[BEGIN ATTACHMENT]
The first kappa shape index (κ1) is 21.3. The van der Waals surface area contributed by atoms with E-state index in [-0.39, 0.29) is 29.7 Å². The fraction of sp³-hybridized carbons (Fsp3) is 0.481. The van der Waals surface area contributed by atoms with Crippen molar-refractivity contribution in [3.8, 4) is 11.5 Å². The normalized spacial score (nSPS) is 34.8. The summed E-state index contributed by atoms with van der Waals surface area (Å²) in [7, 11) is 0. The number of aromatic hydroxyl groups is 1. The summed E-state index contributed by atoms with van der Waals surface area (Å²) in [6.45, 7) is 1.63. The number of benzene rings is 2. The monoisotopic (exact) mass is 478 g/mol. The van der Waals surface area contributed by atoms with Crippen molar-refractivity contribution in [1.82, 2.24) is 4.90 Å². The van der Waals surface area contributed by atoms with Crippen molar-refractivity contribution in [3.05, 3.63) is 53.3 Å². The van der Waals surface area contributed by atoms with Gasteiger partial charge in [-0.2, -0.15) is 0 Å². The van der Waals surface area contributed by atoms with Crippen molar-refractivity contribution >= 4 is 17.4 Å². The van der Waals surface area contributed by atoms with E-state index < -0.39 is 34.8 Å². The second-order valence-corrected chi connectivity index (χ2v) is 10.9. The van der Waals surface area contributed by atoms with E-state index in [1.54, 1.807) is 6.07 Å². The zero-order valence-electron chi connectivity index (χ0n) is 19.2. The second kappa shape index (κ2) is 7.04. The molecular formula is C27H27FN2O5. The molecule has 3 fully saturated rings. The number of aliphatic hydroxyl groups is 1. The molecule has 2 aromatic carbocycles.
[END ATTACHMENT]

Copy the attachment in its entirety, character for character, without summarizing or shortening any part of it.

The first kappa shape index (κ1) is 21.3. The van der Waals surface area contributed by atoms with E-state index in [-0.39, 0.29) is 29.7 Å². The fraction of sp³-hybridized carbons (Fsp3) is 0.481. The van der Waals surface area contributed by atoms with Crippen molar-refractivity contribution in [3.8, 4) is 11.5 Å². The normalized spacial score (nSPS) is 34.8. The summed E-state index contributed by atoms with van der Waals surface area (Å²) in [7, 11) is 0. The number of aromatic hydroxyl groups is 1. The summed E-state index contributed by atoms with van der Waals surface area (Å²) in [6.45, 7) is 1.63. The number of benzene rings is 2. The monoisotopic (exact) mass is 478 g/mol. The van der Waals surface area contributed by atoms with Crippen molar-refractivity contribution in [1.82, 2.24) is 4.90 Å². The van der Waals surface area contributed by atoms with Crippen molar-refractivity contribution in [3.05, 3.63) is 53.3 Å². The van der Waals surface area contributed by atoms with Gasteiger partial charge in [-0.2, -0.15) is 0 Å². The van der Waals surface area contributed by atoms with Crippen molar-refractivity contribution >= 4 is 17.4 Å². The van der Waals surface area contributed by atoms with E-state index < -0.39 is 34.8 Å². The second-order valence-corrected chi connectivity index (χ2v) is 10.9. The van der Waals surface area contributed by atoms with E-state index in [1.54, 1.807) is 6.07 Å². The zero-order valence-electron chi connectivity index (χ0n) is 19.2. The second kappa shape index (κ2) is 7.04. The molecular formula is C27H27FN2O5. The molecule has 3 fully saturated rings. The number of aliphatic hydroxyl groups is 1. The molecule has 2 aromatic carbocycles.